If the US has a civil war, I'd expect it to stay neutral until Britain does anything. Supporting the US may be a possibitlity in return for some kind of concession out west (maybe Indian territory), but not likely given the descent of the orignial settlers from the South. Supporting the South may be likely because of Realpolitick, but antagonizing Washington is dangerous. I'd still expect to see a Civil War, in anycase, but I'd expect Texas to remain neutral. The biggest effect of the Civil War, IMHO, will be further increased migration to Texas, perhaps some from the former Confederacy due to a desire to escape "Yankee Rule." Once oil is discovered, which I'd expect to see sooner since the RoT will put a heavy emphasis on any kind of drilling technology that allows it to reach water. This will probably quickly have uses if the utility of oil is realized.
The biggest question for this Texas in the later half of the 19th century is how it industrializes. It has all the makings of an extractive economy, relying on agriculture, ranching, and mineral exctraction. British support will probably require Free Trade, which further hampers the development of internal industry. Railroads are the key, however, and Texas has the possibility of developing industry in that arena since it will a shorter route for a transcontintal rail than the US.
In the early 20th century, apart from labor politics, the biggest issue for Texas will be the closing of the frontier: Texas will have relied on land to attract immigrants and homestead rights may have been grandfathered into the RoT Constitution. Eventually, though, the land will run out and something will have to be done.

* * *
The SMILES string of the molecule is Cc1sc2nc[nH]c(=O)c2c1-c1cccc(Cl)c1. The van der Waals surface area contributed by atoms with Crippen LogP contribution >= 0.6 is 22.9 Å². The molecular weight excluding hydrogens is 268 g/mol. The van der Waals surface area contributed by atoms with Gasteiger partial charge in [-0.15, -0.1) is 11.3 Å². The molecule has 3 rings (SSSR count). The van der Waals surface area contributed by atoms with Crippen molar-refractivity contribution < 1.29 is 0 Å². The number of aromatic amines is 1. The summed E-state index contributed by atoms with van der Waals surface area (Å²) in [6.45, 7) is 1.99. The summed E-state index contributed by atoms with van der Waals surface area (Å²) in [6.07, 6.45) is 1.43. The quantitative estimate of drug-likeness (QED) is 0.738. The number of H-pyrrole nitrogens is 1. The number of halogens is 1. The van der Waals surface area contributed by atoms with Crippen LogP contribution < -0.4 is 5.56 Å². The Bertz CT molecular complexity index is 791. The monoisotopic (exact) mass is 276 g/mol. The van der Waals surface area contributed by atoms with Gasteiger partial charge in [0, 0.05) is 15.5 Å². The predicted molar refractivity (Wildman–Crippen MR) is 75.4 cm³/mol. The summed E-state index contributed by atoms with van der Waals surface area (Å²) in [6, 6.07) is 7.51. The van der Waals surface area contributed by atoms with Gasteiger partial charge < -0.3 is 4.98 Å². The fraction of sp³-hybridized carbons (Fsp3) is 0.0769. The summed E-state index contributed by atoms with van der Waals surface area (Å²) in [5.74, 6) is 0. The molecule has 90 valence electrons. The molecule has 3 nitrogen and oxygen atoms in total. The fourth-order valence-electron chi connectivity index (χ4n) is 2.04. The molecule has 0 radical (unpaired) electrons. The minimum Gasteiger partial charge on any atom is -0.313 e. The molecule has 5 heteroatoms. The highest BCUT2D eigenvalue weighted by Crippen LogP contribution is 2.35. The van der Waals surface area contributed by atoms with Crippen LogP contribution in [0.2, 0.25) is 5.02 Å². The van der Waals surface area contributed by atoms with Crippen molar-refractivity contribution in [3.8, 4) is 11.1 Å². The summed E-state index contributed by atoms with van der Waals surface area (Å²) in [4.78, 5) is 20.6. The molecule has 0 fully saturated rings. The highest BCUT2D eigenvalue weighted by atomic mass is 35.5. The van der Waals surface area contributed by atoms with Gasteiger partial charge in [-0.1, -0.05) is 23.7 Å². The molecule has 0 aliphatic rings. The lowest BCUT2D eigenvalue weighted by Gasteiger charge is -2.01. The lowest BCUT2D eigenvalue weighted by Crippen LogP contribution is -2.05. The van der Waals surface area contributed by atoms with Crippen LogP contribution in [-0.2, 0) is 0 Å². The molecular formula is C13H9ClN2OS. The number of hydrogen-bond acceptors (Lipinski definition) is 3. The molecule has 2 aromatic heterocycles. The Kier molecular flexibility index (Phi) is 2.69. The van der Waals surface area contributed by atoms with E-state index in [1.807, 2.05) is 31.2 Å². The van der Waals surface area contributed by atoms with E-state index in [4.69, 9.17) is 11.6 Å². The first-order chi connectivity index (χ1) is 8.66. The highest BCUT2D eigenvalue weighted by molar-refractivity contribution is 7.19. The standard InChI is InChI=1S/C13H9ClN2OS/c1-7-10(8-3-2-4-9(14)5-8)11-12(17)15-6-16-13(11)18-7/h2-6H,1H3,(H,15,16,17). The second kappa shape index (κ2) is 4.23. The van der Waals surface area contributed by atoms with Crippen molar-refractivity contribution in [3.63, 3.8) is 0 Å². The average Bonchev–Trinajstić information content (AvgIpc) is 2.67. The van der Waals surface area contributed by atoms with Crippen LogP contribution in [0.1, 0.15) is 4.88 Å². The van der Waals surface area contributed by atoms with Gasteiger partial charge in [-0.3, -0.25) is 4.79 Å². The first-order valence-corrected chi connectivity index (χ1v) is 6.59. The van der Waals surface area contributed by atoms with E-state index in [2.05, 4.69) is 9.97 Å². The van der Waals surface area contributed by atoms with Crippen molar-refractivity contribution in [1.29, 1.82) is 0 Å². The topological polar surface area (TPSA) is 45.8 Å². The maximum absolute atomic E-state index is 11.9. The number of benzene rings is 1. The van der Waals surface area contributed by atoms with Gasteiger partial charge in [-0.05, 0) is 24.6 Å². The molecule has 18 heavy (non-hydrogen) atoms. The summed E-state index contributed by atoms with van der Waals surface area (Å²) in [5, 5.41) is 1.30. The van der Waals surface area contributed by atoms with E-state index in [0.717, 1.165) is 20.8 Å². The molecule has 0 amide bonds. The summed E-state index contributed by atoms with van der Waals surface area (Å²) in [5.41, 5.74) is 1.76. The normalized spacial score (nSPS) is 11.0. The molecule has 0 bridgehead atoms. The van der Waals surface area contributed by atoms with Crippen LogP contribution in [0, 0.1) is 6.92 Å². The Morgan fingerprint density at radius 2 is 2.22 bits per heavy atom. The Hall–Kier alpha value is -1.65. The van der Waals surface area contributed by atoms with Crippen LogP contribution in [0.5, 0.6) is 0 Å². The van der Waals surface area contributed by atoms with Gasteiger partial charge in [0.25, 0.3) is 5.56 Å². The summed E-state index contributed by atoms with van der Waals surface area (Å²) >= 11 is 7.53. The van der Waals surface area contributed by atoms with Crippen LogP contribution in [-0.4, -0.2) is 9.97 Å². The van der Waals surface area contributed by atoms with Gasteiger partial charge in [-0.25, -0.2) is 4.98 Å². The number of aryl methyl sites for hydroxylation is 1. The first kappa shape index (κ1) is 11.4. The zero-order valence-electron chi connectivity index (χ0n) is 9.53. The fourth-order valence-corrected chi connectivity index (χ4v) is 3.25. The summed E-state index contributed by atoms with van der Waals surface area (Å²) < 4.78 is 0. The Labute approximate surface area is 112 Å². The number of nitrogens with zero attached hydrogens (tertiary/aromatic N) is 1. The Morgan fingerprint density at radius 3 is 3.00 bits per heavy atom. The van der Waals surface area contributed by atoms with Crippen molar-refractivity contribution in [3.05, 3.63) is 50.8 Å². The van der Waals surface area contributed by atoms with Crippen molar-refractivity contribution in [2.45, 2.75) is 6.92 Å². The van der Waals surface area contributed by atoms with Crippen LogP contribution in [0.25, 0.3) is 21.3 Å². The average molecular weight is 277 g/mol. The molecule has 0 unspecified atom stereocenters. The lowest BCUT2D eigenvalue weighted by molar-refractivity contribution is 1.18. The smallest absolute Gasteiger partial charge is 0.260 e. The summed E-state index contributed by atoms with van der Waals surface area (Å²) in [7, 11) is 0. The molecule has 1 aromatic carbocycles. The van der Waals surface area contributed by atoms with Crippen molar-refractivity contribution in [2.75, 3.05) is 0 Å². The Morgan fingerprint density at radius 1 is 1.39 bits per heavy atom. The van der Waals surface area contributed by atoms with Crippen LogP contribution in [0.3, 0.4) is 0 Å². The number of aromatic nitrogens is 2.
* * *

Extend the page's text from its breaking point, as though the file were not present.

If Texas doesn't become as expansive, then it becomes something like an American Switzerland, since neutrality will be the only way it can survive and oil will make it wealthy. It will take ingenuity and good leadership for Texas to become more. Whether it will be blessed in those regards is unknowable. I like to think it would be, but I'm biased.
December 22nd, 2007, 05:05 AM
I think the best way to keep Texas out of Union is a Clay victory in 1844. Give Clay two terms and Texas might have gotten its feet under it, and is feeling like it doesn't need the US anyway. California would follow Texas' example and successfully strike out on its own as an independent Republic. The gold rush means it doesn't need the US either.
The South actually was able to produce more cotton after freeing the slaves then before. Fertizilers and advances in agricultural tech might be the reason, but I don't think that the tech advanced all that much from the antebellum days. Rather I would say that free labor simply works better. So if Texas frees its slaves, it could impose a Jim Crow type system, and get more productive in the offing. Emancipation for a Better Economy.
Thought on the Clay victory idea. Without Texas or the territory that the United States took from Mexico, then the South will be territorially hemmed in. With the end of territorial expansion then the Civil War may be avoided. A Texas emanicipation scheme that makes the land more productive could give a model to the South, and emanicipation comes sometime in the 1870's or 80's. Support for the Transcontiental Railroad, and growing Imperialism in Europe eventually brings California and Texas into the United States by the end of 19th century. With gradual emancipition and without the pain of Civil War and Reconstruction America's political and racial history are radically altered.
December 22nd, 2007, 05:11 AM